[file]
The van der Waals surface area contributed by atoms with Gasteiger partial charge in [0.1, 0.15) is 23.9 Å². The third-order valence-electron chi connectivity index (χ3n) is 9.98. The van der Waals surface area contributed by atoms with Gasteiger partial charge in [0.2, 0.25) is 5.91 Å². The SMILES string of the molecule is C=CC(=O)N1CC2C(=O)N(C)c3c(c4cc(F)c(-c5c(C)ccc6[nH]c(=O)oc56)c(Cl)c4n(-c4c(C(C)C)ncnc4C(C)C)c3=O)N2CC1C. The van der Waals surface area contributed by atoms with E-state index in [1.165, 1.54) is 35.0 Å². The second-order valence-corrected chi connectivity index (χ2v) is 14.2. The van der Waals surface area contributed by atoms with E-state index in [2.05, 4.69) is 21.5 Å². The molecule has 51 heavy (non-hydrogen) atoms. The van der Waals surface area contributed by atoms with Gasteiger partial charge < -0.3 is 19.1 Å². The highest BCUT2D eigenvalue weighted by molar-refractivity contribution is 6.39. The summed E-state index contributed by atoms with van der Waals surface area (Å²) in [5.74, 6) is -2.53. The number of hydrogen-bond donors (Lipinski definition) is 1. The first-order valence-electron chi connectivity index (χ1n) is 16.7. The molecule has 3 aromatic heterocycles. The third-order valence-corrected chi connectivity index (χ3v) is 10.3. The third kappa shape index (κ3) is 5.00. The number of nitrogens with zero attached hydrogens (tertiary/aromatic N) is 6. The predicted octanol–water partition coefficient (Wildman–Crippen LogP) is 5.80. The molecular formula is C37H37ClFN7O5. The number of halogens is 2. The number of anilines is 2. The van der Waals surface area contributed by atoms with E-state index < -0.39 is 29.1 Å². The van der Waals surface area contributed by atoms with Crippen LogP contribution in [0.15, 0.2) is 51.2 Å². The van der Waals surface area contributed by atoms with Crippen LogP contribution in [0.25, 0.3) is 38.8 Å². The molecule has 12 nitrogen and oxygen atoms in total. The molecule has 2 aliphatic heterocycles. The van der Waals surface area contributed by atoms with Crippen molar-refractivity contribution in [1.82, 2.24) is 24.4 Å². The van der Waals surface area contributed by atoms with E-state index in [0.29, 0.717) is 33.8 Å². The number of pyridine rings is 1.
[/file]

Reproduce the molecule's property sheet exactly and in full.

The van der Waals surface area contributed by atoms with Gasteiger partial charge in [0.1, 0.15) is 23.9 Å². The third-order valence-electron chi connectivity index (χ3n) is 9.98. The van der Waals surface area contributed by atoms with Gasteiger partial charge in [0.2, 0.25) is 5.91 Å². The SMILES string of the molecule is C=CC(=O)N1CC2C(=O)N(C)c3c(c4cc(F)c(-c5c(C)ccc6[nH]c(=O)oc56)c(Cl)c4n(-c4c(C(C)C)ncnc4C(C)C)c3=O)N2CC1C. The van der Waals surface area contributed by atoms with E-state index in [1.165, 1.54) is 35.0 Å². The second-order valence-corrected chi connectivity index (χ2v) is 14.2. The van der Waals surface area contributed by atoms with E-state index in [2.05, 4.69) is 21.5 Å². The molecule has 51 heavy (non-hydrogen) atoms. The van der Waals surface area contributed by atoms with Gasteiger partial charge < -0.3 is 19.1 Å². The highest BCUT2D eigenvalue weighted by molar-refractivity contribution is 6.39. The summed E-state index contributed by atoms with van der Waals surface area (Å²) in [5.74, 6) is -2.53. The number of hydrogen-bond donors (Lipinski definition) is 1. The first-order valence-electron chi connectivity index (χ1n) is 16.7. The molecule has 3 aromatic heterocycles. The third-order valence-corrected chi connectivity index (χ3v) is 10.3. The third kappa shape index (κ3) is 5.00. The number of nitrogens with zero attached hydrogens (tertiary/aromatic N) is 6. The predicted octanol–water partition coefficient (Wildman–Crippen LogP) is 5.80. The molecular formula is C37H37ClFN7O5. The number of halogens is 2. The number of anilines is 2. The van der Waals surface area contributed by atoms with E-state index < -0.39 is 29.1 Å². The van der Waals surface area contributed by atoms with Crippen LogP contribution in [0.15, 0.2) is 51.2 Å². The van der Waals surface area contributed by atoms with Crippen LogP contribution in [0.25, 0.3) is 38.8 Å². The molecule has 12 nitrogen and oxygen atoms in total. The molecule has 2 aliphatic heterocycles. The van der Waals surface area contributed by atoms with Crippen molar-refractivity contribution in [1.82, 2.24) is 24.4 Å². The van der Waals surface area contributed by atoms with E-state index in [0.29, 0.717) is 33.8 Å². The number of pyridine rings is 1.